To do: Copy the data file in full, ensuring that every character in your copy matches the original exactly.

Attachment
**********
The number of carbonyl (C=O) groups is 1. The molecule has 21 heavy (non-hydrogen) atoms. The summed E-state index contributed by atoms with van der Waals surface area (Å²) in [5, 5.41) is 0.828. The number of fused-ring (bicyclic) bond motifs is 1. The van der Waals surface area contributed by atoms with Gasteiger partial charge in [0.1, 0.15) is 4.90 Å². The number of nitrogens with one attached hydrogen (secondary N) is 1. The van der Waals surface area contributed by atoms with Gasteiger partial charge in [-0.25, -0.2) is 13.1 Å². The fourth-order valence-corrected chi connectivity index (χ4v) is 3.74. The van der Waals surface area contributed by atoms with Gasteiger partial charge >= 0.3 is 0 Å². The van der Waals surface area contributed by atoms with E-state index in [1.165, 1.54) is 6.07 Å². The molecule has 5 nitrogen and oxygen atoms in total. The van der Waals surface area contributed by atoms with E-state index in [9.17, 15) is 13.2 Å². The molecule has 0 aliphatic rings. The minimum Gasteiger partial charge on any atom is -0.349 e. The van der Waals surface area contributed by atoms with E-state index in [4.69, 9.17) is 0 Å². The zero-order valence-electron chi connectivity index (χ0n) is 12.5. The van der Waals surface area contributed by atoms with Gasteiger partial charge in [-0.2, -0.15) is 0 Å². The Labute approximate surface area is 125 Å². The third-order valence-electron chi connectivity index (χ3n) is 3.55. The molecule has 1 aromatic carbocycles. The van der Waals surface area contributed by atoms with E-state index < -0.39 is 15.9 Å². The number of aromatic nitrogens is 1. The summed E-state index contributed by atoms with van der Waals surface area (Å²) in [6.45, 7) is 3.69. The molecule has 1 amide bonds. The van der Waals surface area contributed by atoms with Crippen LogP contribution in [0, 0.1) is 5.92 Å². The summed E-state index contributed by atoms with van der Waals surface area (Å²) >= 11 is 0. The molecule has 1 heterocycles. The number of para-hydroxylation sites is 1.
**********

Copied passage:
The number of carbonyl (C=O) groups is 1. The molecule has 21 heavy (non-hydrogen) atoms. The summed E-state index contributed by atoms with van der Waals surface area (Å²) in [5, 5.41) is 0.828. The number of fused-ring (bicyclic) bond motifs is 1. The van der Waals surface area contributed by atoms with Gasteiger partial charge in [0.1, 0.15) is 4.90 Å². The number of nitrogens with one attached hydrogen (secondary N) is 1. The van der Waals surface area contributed by atoms with Gasteiger partial charge in [-0.25, -0.2) is 13.1 Å². The fourth-order valence-corrected chi connectivity index (χ4v) is 3.74. The van der Waals surface area contributed by atoms with Gasteiger partial charge >= 0.3 is 0 Å². The van der Waals surface area contributed by atoms with E-state index in [1.165, 1.54) is 6.07 Å². The molecule has 5 nitrogen and oxygen atoms in total. The van der Waals surface area contributed by atoms with E-state index in [9.17, 15) is 13.2 Å². The molecule has 0 aliphatic rings. The minimum Gasteiger partial charge on any atom is -0.349 e. The van der Waals surface area contributed by atoms with E-state index in [4.69, 9.17) is 0 Å². The zero-order valence-electron chi connectivity index (χ0n) is 12.5. The van der Waals surface area contributed by atoms with Gasteiger partial charge in [-0.2, -0.15) is 0 Å². The Labute approximate surface area is 125 Å². The third-order valence-electron chi connectivity index (χ3n) is 3.55. The molecule has 1 aromatic carbocycles. The van der Waals surface area contributed by atoms with E-state index < -0.39 is 15.9 Å². The number of aromatic nitrogens is 1. The summed E-state index contributed by atoms with van der Waals surface area (Å²) in [6.45, 7) is 3.69. The molecule has 1 amide bonds. The van der Waals surface area contributed by atoms with Crippen LogP contribution in [0, 0.1) is 5.92 Å². The summed E-state index contributed by atoms with van der Waals surface area (Å²) >= 11 is 0. The molecule has 1 heterocycles. The number of para-hydroxylation sites is 1.